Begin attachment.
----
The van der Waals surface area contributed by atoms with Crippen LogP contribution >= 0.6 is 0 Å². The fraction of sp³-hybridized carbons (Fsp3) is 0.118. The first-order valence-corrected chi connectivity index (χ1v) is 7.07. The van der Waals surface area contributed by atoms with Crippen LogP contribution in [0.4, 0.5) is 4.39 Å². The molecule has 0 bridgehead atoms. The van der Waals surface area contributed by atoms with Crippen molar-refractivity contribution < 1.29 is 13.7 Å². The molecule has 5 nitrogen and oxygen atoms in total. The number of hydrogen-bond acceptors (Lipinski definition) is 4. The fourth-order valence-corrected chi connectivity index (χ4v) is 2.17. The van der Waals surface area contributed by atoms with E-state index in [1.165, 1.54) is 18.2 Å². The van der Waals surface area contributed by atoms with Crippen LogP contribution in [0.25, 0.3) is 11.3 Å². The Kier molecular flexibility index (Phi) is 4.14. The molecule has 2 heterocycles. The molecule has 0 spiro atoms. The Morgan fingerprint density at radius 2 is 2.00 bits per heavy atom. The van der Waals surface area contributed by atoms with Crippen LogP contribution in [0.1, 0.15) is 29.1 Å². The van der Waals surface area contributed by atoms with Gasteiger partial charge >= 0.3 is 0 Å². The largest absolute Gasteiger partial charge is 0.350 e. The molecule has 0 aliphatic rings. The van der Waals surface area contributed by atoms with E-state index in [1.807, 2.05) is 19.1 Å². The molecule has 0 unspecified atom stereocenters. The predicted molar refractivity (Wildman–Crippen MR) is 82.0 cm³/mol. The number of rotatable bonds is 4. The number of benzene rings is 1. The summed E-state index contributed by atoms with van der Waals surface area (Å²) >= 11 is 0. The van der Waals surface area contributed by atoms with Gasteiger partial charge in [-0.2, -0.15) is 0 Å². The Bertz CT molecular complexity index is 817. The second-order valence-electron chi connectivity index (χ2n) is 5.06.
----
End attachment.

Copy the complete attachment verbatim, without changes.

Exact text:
The van der Waals surface area contributed by atoms with Crippen LogP contribution >= 0.6 is 0 Å². The fraction of sp³-hybridized carbons (Fsp3) is 0.118. The first-order valence-corrected chi connectivity index (χ1v) is 7.07. The van der Waals surface area contributed by atoms with Crippen LogP contribution in [0.4, 0.5) is 4.39 Å². The molecule has 0 bridgehead atoms. The van der Waals surface area contributed by atoms with Crippen molar-refractivity contribution < 1.29 is 13.7 Å². The molecule has 5 nitrogen and oxygen atoms in total. The number of hydrogen-bond acceptors (Lipinski definition) is 4. The fourth-order valence-corrected chi connectivity index (χ4v) is 2.17. The van der Waals surface area contributed by atoms with E-state index in [1.165, 1.54) is 18.2 Å². The van der Waals surface area contributed by atoms with Crippen LogP contribution in [0.25, 0.3) is 11.3 Å². The Kier molecular flexibility index (Phi) is 4.14. The molecule has 2 heterocycles. The molecule has 0 spiro atoms. The Morgan fingerprint density at radius 2 is 2.00 bits per heavy atom. The van der Waals surface area contributed by atoms with Crippen LogP contribution in [0.1, 0.15) is 29.1 Å². The van der Waals surface area contributed by atoms with Gasteiger partial charge >= 0.3 is 0 Å². The largest absolute Gasteiger partial charge is 0.350 e. The molecule has 0 aliphatic rings. The van der Waals surface area contributed by atoms with E-state index in [1.807, 2.05) is 19.1 Å². The molecule has 0 unspecified atom stereocenters. The predicted molar refractivity (Wildman–Crippen MR) is 82.0 cm³/mol. The number of rotatable bonds is 4. The number of benzene rings is 1. The summed E-state index contributed by atoms with van der Waals surface area (Å²) >= 11 is 0. The van der Waals surface area contributed by atoms with Gasteiger partial charge in [-0.2, -0.15) is 0 Å². The Bertz CT molecular complexity index is 817. The second-order valence-electron chi connectivity index (χ2n) is 5.06.